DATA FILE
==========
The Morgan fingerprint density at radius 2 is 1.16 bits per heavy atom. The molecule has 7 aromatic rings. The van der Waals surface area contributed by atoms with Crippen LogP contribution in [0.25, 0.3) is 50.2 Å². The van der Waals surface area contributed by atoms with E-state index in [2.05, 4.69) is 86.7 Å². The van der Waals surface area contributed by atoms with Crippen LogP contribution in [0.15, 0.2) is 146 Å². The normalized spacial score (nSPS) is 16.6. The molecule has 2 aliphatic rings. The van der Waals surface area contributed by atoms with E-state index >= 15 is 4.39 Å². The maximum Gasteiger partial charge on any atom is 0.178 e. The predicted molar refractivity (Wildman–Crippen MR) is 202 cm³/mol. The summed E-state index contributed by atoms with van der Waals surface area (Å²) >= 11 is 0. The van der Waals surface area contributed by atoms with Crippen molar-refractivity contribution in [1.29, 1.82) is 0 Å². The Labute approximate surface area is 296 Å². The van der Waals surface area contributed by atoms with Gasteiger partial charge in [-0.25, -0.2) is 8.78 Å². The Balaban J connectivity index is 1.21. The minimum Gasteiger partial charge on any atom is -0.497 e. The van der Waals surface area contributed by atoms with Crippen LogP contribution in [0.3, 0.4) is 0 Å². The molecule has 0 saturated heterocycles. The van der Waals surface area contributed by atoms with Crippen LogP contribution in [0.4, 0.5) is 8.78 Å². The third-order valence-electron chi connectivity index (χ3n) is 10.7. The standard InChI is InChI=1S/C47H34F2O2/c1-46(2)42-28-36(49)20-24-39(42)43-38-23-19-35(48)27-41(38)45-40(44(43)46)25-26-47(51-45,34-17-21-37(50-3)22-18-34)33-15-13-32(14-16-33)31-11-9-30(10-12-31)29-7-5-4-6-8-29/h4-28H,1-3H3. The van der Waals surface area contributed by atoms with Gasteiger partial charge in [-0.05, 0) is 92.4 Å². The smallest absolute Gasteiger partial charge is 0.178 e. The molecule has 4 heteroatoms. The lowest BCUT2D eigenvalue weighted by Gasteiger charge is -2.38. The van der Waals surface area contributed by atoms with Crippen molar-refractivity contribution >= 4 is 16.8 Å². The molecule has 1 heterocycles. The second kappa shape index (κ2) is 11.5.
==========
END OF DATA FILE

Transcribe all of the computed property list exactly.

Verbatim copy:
The Morgan fingerprint density at radius 2 is 1.16 bits per heavy atom. The molecule has 7 aromatic rings. The van der Waals surface area contributed by atoms with Crippen LogP contribution in [0.25, 0.3) is 50.2 Å². The van der Waals surface area contributed by atoms with E-state index in [2.05, 4.69) is 86.7 Å². The van der Waals surface area contributed by atoms with Crippen LogP contribution in [0.15, 0.2) is 146 Å². The normalized spacial score (nSPS) is 16.6. The molecule has 2 aliphatic rings. The van der Waals surface area contributed by atoms with E-state index >= 15 is 4.39 Å². The maximum Gasteiger partial charge on any atom is 0.178 e. The predicted molar refractivity (Wildman–Crippen MR) is 202 cm³/mol. The summed E-state index contributed by atoms with van der Waals surface area (Å²) >= 11 is 0. The van der Waals surface area contributed by atoms with Crippen molar-refractivity contribution in [1.29, 1.82) is 0 Å². The Labute approximate surface area is 296 Å². The van der Waals surface area contributed by atoms with Gasteiger partial charge in [-0.25, -0.2) is 8.78 Å². The Balaban J connectivity index is 1.21. The minimum Gasteiger partial charge on any atom is -0.497 e. The van der Waals surface area contributed by atoms with Crippen LogP contribution in [0.3, 0.4) is 0 Å². The molecule has 0 saturated heterocycles. The van der Waals surface area contributed by atoms with Crippen LogP contribution in [0.4, 0.5) is 8.78 Å². The third-order valence-electron chi connectivity index (χ3n) is 10.7. The standard InChI is InChI=1S/C47H34F2O2/c1-46(2)42-28-36(49)20-24-39(42)43-38-23-19-35(48)27-41(38)45-40(44(43)46)25-26-47(51-45,34-17-21-37(50-3)22-18-34)33-15-13-32(14-16-33)31-11-9-30(10-12-31)29-7-5-4-6-8-29/h4-28H,1-3H3. The van der Waals surface area contributed by atoms with Gasteiger partial charge in [-0.05, 0) is 92.4 Å². The smallest absolute Gasteiger partial charge is 0.178 e. The molecule has 4 heteroatoms. The lowest BCUT2D eigenvalue weighted by Gasteiger charge is -2.38. The van der Waals surface area contributed by atoms with Crippen molar-refractivity contribution >= 4 is 16.8 Å². The molecule has 1 heterocycles. The second kappa shape index (κ2) is 11.5.